Five Tips for Better Studio Portraits by Tim Gibbons

Peggy Farren 2012-11-22

1. Safety! Let's talk safety. Nothing ends your studio session faster than burning your eyebrows off from an improperly discharged 1600 watt second power pack. I've seen it happen and it's not good. If you need a visual think Young Frankenstein's "It's ALIVE!"

Read and UNDERSTAND how your equipment works. All flashes, from speedlights to power packs, generate a bright burst of light from highly charged internal capacitors. I won't bore you with the engineering of this equipment but I will say, "when charged they hold a lot of juice!" Don't ever try to open up ANYTHING because you want to see if you can fix it. You can't. Don't try. Send it to someone who can.

Understand Photography Studio Model Shoot

2. Love the Big Light. I always ask my students what they consider "Big Light" to be. They all answer, the Sun. Nope. Wrong. The Sun is Small Light. Sure, if you were on Mercury it might be Big Light but here on Earth it is small. Big Light is, ideally, a light source bigger than the subject. A simple umbrella can be Big Light if used correctly. Don't place it 20 feet from your subject if you're trying to light someone's face. Move it up to their head. Point blank comes to mind. Big Light softens wrinkles and imperfections and adds big beautiful catch lights to the eyes.

3. Eyes are the door to the soul. That being said, always focus on a person's eyes. It doesn't matter if only one eye is in focus, or better yet, they have only one eye. Focus on the front eyeball and you will capture their soul.

Studio Lighting Photography Class

4. Mug shots are for criminals so don't pretend you are Dirty Harry. Always turn your subject slightly to avoid the straight-on-deer-in-the-headlight-look. Even a slight turn can slim down the figure and offer depth to the image. Lowering the forward shoulder adds the illusion that the sitter is engaging the viewer.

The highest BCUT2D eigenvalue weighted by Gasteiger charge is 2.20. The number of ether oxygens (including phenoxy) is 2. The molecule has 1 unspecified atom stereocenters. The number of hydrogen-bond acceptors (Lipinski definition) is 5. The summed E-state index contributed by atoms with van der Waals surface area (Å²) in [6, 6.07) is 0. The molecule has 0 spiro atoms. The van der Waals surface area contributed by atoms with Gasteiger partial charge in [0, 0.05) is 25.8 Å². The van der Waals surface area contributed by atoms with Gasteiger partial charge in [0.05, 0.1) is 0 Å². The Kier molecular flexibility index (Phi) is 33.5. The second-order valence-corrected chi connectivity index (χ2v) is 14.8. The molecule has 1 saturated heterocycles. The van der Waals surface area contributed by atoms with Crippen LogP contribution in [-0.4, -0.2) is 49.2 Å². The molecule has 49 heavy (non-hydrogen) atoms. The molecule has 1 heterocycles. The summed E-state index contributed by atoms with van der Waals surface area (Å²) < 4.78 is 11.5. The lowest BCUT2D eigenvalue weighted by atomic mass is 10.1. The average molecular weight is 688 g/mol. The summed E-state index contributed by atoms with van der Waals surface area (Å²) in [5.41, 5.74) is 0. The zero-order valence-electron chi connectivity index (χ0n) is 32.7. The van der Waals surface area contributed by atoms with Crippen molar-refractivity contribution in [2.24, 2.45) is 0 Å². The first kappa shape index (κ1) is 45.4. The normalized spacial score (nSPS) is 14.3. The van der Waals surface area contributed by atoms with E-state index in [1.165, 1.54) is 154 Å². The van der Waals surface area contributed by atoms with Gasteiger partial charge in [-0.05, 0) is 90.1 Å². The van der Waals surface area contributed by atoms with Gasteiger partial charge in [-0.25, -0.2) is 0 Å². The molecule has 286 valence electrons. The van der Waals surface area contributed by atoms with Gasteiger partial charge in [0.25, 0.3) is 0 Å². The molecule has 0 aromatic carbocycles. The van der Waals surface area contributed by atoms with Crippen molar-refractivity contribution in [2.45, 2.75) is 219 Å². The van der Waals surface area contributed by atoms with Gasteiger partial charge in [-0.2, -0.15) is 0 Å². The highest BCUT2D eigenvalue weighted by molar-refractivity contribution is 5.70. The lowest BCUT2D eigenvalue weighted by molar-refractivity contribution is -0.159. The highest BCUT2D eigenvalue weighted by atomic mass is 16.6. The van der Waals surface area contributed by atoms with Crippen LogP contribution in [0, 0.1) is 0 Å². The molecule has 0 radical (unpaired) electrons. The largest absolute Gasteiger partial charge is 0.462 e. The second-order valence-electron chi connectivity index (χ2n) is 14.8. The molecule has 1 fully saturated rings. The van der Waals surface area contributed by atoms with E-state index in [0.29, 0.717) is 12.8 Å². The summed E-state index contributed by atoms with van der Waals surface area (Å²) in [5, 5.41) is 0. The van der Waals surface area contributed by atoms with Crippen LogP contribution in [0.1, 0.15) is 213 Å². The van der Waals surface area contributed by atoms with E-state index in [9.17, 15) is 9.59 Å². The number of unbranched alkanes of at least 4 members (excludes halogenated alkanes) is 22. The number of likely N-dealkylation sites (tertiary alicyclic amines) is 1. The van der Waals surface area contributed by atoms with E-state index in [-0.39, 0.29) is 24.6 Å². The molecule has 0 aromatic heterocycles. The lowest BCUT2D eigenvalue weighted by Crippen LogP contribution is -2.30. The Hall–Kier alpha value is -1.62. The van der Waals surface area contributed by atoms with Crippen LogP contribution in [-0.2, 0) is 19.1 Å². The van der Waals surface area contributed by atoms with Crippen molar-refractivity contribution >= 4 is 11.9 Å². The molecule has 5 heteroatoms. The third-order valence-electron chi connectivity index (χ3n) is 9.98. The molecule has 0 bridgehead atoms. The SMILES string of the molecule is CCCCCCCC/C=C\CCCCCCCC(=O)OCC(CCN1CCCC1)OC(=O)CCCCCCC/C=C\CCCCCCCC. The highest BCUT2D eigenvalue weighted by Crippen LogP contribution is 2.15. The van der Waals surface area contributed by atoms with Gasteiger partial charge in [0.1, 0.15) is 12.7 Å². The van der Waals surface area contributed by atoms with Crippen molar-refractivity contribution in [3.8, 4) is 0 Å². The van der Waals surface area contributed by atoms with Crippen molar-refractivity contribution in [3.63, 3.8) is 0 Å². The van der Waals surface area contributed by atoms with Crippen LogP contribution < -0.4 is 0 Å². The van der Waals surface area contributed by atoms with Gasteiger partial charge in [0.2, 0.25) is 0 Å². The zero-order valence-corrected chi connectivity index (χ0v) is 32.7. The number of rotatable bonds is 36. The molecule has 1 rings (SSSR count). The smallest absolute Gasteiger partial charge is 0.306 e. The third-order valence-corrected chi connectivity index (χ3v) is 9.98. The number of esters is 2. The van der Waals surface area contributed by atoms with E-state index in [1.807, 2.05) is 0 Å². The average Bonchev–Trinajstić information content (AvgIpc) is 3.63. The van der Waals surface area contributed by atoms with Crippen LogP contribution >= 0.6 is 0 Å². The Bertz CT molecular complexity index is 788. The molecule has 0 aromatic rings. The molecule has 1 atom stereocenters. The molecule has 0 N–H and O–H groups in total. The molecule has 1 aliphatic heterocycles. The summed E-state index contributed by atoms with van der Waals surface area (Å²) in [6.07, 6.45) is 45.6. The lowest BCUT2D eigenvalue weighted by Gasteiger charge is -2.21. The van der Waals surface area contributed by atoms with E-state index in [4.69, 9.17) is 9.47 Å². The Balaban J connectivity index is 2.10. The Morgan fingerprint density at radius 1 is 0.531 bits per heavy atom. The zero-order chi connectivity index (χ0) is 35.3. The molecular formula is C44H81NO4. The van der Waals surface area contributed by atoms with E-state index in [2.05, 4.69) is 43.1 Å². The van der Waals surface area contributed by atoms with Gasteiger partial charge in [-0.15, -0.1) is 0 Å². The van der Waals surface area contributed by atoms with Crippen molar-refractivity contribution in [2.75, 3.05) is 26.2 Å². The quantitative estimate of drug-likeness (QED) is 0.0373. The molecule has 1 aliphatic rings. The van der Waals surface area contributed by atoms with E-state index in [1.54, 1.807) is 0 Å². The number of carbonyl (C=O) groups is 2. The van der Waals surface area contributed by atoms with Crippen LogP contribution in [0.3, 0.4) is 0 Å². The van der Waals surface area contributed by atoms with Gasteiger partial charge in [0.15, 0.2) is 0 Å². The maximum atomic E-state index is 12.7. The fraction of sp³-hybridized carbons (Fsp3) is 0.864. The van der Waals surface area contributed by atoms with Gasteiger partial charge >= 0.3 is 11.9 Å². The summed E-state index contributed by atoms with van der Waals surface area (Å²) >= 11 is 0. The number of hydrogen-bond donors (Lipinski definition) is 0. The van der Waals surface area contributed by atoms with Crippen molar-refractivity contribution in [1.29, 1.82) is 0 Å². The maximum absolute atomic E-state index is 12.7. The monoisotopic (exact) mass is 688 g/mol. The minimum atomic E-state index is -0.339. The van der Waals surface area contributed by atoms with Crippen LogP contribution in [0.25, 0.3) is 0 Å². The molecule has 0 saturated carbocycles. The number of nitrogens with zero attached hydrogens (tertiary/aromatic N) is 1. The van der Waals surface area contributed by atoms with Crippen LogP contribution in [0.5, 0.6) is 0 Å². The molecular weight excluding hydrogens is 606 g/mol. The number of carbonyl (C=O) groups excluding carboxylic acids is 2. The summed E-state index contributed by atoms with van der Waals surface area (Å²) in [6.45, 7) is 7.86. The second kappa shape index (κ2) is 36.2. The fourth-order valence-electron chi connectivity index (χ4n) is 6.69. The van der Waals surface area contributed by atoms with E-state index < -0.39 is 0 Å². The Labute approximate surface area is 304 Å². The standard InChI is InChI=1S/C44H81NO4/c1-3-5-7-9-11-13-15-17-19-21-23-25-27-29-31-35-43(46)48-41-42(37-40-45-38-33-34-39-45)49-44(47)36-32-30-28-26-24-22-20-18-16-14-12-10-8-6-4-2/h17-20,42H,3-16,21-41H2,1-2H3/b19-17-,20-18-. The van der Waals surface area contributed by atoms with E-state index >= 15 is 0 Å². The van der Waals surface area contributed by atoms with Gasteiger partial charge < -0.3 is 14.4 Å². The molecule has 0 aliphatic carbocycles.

5. The back ground is there for a reason. Your job is to make the viewer understand your reasoning. As my wife often reminds me," Don't be unreasonable!" An overly busy background can distract from the subject while an overly simplistic one can leave your image lacking emotion. A high-paid executive in an Armani suit will seem a little out of place if put in front of a soft pink roll of seamless paper. However, lying down on a floor covered in money may convey playfulness, it may not be the personality you wish to reveal from someone who has such high financial responsibilities. The final image is your story. Just make sure you are using the correct words.

With any art form, breaking the rules is not only part of the creative process but also necessary to keep yourself ahead of the pack. Please, by all means, be creative, discover and experiment. Just don't bend them so far you go beyond your limits, the limits of your equipment or the limits of your subject.

Happy shooting. - Tim Gibbons Tim Gibbons Photography

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Peggy Farren is an award winning, professional photographer, instructor, writer and speaker.

With over 17 years as a full-time professional photographer, Peggy offers photography training through her training center, “Understand Photography”.

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